A weekly podcast exploring academic research on religion and featuring top scholars in history, sociology, political science, economics and religious studies.
#1 Matthew Moore on Buddhism, Meditating Machines, and the Robopocalypse.
It is said that Jesus hits like the atom bomb. If so, then Buddha, or at least this episode on Buddhism and near-future technology, might be the daisy cutter of philosophy. Whereas most of the episodes on Research on Religion have focused on Christianity, the dominant faith tradition in the English-speaking world and the topic most in my wheelhouse, I tried to venture outside of the box on a regular basis to learn about other religions. Relative to Christianity, there isn't as much social...
Keep on reading: #1 Matthew Moore on Buddhism, Meditating Machines, and the Robopocalypse.
#2 Daniel Stiles on Cowboy Churches
One of the greatest joys of doing this podcast for the past eight years has been to meet some pretty incredible people who are just "ordinary" citizens going about their daily life. My goal from the beginning of this project was to highlight "practitioners" who "learn by doing" and to bring forth the knowledge they possess. Such practitioners often have more valuable insights into human behavior than the scholars who study these folks. Without doubt, my favorite category of interviews have...
Keep on reading: #2 Daniel Stiles on Cowboy Churches
#3 Ron Hassner on Sacred Spaces and Holy Conflict
Academia is a world that can be filled with intense jealousies and envy, wherein one professor is always concerned why the work of another professor is more cited than their own. We all suffer from that sin, whether we admit it or not. However, Dr. Ron Hassner (UC-Berkeley) is probably the one scholar in my field of religion and politics whose work I have the highest respect for and think his writing should be getting as much attention as possible. We featured Prof. Hassner on our show...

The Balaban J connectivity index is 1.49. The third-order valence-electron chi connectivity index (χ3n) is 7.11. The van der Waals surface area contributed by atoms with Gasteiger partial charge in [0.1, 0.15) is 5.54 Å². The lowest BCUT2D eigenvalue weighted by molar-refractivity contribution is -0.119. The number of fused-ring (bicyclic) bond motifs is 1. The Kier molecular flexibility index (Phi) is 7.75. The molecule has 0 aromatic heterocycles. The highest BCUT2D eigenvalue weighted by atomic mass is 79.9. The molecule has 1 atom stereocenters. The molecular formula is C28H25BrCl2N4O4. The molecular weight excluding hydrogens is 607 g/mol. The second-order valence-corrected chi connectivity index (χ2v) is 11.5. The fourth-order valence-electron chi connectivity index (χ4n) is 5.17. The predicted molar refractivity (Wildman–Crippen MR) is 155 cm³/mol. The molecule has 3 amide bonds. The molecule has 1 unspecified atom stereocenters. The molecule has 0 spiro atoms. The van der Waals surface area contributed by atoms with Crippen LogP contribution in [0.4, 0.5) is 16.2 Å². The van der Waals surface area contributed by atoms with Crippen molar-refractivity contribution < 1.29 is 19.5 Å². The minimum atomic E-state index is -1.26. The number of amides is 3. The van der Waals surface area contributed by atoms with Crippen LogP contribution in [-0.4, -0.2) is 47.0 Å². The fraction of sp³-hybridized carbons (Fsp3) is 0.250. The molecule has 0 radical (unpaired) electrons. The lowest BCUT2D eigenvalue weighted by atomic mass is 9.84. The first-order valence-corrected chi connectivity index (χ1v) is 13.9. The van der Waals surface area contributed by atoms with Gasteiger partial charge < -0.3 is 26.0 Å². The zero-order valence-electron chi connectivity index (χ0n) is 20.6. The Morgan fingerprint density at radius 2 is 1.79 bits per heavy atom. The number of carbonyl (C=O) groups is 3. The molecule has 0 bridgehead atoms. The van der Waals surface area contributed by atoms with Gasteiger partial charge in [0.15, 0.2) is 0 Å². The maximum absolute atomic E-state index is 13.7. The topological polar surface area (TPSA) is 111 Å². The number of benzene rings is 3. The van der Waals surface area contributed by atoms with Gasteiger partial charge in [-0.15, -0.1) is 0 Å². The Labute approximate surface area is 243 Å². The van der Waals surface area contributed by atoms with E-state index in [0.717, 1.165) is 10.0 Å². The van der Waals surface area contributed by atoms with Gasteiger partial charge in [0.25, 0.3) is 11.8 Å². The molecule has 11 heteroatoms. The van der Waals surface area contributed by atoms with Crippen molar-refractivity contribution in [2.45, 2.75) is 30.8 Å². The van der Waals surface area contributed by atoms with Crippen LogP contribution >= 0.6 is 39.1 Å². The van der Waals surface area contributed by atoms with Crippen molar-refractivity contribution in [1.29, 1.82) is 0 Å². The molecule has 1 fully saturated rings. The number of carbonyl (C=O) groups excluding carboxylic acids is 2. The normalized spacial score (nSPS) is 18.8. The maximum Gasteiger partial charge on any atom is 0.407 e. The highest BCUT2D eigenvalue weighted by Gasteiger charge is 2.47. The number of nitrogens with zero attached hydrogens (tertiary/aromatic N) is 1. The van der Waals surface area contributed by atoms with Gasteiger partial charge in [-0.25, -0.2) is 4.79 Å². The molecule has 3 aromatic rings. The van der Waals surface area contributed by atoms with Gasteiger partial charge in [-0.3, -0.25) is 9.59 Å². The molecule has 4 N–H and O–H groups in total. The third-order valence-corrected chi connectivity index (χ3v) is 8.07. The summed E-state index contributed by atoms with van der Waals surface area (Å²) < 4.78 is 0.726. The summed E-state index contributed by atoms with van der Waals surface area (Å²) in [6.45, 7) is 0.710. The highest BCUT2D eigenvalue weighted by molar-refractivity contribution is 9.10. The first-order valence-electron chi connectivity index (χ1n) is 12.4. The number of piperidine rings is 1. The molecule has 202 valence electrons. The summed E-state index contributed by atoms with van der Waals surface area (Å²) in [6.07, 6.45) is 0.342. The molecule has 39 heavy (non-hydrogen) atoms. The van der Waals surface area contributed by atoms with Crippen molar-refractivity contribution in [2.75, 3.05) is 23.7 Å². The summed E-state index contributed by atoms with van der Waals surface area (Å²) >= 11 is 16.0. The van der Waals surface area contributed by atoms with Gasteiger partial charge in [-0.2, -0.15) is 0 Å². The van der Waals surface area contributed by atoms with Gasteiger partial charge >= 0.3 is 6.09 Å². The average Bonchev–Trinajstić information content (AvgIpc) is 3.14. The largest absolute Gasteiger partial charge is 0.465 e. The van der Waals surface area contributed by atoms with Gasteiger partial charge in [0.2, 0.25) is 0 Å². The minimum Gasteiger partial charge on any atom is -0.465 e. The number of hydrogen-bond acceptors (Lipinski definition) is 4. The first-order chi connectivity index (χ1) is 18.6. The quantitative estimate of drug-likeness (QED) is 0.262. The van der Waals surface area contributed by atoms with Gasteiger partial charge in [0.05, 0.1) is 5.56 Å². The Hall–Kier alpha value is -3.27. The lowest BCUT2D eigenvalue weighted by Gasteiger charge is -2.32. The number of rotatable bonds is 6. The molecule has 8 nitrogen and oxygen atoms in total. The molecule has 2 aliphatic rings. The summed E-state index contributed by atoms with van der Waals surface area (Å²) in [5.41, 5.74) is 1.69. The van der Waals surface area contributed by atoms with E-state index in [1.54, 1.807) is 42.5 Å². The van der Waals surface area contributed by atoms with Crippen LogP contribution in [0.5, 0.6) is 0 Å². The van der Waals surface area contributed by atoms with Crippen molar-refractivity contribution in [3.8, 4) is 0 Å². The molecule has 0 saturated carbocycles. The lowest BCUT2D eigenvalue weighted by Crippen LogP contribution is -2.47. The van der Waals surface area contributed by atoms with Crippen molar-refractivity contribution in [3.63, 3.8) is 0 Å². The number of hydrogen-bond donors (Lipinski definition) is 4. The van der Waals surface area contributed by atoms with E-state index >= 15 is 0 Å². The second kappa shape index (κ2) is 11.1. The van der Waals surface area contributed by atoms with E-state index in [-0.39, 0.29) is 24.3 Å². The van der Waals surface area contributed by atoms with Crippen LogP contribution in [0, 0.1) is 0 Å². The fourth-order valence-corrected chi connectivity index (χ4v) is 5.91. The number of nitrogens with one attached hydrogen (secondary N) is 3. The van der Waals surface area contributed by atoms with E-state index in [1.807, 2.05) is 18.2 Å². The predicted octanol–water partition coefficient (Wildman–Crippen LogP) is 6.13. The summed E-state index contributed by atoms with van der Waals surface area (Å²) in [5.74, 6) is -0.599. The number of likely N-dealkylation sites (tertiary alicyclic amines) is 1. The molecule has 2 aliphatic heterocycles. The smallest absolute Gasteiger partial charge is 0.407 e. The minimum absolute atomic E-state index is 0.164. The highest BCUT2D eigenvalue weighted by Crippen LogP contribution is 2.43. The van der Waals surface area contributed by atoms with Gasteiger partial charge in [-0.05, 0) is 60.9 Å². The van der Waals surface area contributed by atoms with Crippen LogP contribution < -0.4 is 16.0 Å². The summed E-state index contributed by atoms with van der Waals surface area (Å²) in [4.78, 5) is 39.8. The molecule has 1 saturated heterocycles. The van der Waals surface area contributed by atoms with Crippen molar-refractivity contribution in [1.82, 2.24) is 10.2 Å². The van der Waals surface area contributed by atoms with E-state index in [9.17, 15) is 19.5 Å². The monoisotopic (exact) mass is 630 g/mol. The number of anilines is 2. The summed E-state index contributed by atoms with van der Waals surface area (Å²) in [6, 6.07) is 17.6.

Keep on reading: #3 Ron Hassner on Sacred Spaces and Holy Conflict
#4 Emily Fisher Gray on Luther’s 95 Theses
During 2017, we undertook a series of episodes dedicated to Martin Luther and the Protestant Reformation. A number of superb interviews came from that series, including the Catholic response to Protestantism with James Felak. However, my favorite episode of this bunch was with Dr. Emily Fisher Gray of Norwich University, who (like Colleen Haight last week) had incredible enthusiasm for the topic. I found this to be a very accessible introduction to the thinking of Luther and his life and...
Keep on reading: #4 Emily Fisher Gray on Luther’s 95 Theses
#5 Colleen Haight on the Oracle of Delphi
As noted in my farewell monologue, the characteristics that I look for in an interview are topics that are a little off the beaten path and the enthusiasm of the scholar for his/her topic. Dr. Colleen Haight, a professor of economics at San Jose State University, is the perfect embodiment of both these characteristics. Not only has Colleen studied the economics of fair trade coffee, and the historical importance of Jewish peddlers on the American frontier, she also undertook a project (with...